“We’ve got three champions [Thunder Gulch, Serena’s Song and Golden Attraction],” Lukas said on his own behalf. “We’re going to win the money title. We’ve won 16 Grade I races. And we won the Triple Crown [with Thunder Gulch in the Kentucky Derby and Belmont and Timber Country in the Preakness--the first time a trainer has swept those races with different horses].”

Mott has never won an Eclipse for training; Lukas has won four--three in a row starting in 1985 and then last year. Lukas is still puzzled about not winning in 1988. Drawing from a pool of about 150 horses, his barn earned a record $17.8 million in purses and led the country with 318 victories. Lukas won the Kentucky Derby with a filly, Winning Colors, and he saddled three of the seven winners on Breeders’ Cup day at Churchill Downs.

But Personal Ensign, completing an undefeated career, made the last jump a winning one to beat Winning Colors in the Breeders’ Cup Distaff and the voters--turf writers, Daily Racing Form personnel and track racing secretaries--gave the Eclipse to her trainer, Shug McGaughey. The champion 2-year-old male, Easy Goer, was also trained by McGaughey, but he was beaten by Lukas’ Is It True in the Breeders’ Cup Juvenile.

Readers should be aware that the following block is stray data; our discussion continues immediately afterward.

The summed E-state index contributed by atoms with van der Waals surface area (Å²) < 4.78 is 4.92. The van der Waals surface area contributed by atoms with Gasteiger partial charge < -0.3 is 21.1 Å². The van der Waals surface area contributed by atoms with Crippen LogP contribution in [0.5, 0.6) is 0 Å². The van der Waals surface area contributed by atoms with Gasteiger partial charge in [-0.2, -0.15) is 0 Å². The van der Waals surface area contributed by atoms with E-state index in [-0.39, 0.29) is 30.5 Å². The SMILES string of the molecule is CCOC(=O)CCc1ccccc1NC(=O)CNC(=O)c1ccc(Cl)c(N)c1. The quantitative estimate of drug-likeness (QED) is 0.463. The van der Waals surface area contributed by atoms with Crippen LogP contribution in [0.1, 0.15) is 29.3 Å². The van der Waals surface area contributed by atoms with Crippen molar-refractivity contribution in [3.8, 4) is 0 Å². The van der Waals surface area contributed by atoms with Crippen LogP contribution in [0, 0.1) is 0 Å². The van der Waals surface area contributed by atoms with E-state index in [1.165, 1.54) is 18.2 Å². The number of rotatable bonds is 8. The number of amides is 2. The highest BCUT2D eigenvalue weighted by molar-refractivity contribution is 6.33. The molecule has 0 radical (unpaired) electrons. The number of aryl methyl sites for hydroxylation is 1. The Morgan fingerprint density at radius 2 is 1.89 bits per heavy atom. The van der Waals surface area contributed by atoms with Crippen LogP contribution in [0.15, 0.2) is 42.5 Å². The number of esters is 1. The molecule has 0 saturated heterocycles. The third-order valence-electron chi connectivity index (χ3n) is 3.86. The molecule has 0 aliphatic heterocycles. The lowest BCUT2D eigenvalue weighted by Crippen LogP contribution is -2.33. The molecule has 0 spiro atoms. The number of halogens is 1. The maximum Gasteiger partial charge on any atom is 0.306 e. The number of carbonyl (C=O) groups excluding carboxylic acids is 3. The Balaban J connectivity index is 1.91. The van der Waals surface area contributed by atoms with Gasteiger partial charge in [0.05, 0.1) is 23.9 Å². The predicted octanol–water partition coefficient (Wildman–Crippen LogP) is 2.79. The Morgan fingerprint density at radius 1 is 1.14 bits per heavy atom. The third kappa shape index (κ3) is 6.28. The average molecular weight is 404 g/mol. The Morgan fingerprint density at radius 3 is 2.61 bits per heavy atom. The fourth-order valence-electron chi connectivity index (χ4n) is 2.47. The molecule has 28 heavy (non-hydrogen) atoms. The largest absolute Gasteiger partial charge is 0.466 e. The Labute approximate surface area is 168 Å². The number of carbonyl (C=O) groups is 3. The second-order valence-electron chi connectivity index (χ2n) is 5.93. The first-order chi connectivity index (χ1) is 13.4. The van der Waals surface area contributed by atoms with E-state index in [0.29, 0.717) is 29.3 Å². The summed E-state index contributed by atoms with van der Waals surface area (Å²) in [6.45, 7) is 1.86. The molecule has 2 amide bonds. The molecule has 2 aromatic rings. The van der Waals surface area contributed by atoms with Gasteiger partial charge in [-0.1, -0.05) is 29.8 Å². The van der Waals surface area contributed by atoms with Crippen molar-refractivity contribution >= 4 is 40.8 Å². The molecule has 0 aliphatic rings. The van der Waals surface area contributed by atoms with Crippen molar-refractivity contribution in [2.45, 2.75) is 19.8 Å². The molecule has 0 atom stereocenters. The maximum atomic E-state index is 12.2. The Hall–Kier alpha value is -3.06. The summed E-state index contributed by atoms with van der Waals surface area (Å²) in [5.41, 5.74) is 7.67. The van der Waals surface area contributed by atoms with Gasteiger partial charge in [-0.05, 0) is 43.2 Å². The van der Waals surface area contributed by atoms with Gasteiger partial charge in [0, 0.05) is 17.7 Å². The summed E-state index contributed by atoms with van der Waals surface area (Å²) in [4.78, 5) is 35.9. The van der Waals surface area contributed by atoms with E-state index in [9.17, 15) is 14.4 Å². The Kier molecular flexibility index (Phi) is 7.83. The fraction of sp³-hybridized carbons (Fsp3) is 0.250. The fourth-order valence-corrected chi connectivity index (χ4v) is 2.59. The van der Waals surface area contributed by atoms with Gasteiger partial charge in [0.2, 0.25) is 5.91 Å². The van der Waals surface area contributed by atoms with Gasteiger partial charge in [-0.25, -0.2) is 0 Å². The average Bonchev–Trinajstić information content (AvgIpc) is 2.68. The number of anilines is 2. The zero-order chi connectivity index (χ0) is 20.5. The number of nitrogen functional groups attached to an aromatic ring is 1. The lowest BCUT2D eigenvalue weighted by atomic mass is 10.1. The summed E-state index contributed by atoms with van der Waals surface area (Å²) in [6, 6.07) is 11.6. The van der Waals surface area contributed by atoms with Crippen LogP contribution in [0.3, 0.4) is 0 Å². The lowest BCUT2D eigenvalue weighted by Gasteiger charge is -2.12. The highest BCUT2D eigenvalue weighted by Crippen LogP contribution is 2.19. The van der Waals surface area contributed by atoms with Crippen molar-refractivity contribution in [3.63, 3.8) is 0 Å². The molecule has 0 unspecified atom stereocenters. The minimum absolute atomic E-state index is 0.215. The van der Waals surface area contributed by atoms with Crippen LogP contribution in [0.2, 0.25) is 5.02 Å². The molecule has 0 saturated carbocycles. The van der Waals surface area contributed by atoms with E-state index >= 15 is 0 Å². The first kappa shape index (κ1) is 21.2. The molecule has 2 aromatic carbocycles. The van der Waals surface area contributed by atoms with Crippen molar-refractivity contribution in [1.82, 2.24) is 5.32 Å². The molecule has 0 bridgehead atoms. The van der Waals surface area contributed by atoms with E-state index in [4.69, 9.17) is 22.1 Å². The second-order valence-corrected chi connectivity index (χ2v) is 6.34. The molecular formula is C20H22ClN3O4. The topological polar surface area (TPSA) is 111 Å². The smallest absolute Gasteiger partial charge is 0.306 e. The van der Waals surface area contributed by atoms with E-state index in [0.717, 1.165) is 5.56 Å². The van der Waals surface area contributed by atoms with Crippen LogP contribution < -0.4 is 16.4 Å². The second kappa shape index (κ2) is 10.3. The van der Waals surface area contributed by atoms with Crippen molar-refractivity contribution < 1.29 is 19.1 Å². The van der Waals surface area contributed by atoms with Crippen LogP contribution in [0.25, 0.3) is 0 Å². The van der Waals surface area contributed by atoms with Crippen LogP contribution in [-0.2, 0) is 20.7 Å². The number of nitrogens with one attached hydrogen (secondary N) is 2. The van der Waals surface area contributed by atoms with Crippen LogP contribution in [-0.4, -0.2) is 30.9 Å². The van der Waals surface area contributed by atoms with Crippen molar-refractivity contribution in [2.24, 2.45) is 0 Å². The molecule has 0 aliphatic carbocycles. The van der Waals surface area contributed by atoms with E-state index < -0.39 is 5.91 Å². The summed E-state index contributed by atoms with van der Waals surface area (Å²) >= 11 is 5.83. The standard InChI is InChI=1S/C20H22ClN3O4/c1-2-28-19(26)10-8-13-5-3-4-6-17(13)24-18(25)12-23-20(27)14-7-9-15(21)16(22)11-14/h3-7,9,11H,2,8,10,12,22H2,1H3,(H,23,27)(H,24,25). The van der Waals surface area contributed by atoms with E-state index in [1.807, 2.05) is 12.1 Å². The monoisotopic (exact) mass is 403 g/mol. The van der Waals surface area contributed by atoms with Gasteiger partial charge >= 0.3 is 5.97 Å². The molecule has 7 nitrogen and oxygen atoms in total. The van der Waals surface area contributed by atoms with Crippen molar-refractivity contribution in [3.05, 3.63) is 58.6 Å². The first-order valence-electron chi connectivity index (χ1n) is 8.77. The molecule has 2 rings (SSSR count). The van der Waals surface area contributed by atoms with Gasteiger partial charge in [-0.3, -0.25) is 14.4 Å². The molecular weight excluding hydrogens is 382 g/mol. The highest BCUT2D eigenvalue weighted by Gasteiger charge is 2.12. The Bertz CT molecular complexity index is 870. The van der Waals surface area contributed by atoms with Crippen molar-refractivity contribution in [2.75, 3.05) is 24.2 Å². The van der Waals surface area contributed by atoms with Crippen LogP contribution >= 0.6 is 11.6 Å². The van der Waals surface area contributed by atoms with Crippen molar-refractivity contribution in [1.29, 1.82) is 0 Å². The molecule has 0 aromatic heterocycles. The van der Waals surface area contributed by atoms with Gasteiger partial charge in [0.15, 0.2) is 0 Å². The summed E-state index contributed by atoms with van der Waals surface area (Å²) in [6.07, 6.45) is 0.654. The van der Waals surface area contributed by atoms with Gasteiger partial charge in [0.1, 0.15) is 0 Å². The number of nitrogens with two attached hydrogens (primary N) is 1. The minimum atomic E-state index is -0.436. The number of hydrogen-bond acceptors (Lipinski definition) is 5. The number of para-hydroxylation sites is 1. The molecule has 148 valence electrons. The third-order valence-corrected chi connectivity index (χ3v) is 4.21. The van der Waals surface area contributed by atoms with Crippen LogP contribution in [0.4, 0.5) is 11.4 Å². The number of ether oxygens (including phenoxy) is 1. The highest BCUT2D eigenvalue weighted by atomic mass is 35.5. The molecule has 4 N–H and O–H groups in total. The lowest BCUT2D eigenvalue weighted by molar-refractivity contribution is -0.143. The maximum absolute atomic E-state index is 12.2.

“I expected that Eclipse and didn’t get it, so there’s no reason that something like that couldn’t happen again,” Lukas said. “Bill Mott’s had a terrific year too, and I won’t begrudge him anything. If he wins, I’ll be one of the first guys to call and congratulate him.”

If Mott thirsts for a first Eclipse Award, it doesn’t show.

“The main thing for me is that Cigar, [jockey] Jerry Bailey and Mr. Paulson finish on top,” he said. “If I’m second, so be it. What we’ve accomplished with Cigar will be more memorable than an Eclipse Award. No matter how the vote comes out, we can still be satisfied that we’ve had a very good year.”

The ballots were mailed this week and the results will be announced Jan. 11. The Park Jefferson Alumni Assn. is waiting.


Horse Racing Notes

Corey Nakatani, scheduled to start a five-day suspension today, has obtained a court injunction that will enable him to ride. A hearing will be held on Jan. 26. One of Nakatani’s mounts this weekend is Dirca, who is among 11 fillies and mares entered on Sunday, Hollywood Park’s closing day, in the $100,000 Dahlia Handicap. Caress, a stakes winner in New York but 12th in the Matriarch at Hollywood, is the high weight, at 120 pounds. . . . Nick Santagata, a 38-year-old jockey, was listed in critical condition after a spill at Aqueduct. Santagata suffered head injuries, chest trauma and broken ribs. His mount, a maiden filly, was destroyed. . . . For the seventh time, ABC-TV has received an Eclipse Award for coverage of racing. This time the network was honored for coverage of this year’s Triple Crown. Vic Stauffer won an Eclipse for his radio feature, “Back in the Saddle,” which told the story of Jim Hordan, a jockey who lost a leg in an accident. John Miglletta and WNYC-TV in New York won an Eclipse for their report on trainer Leo O’Brien.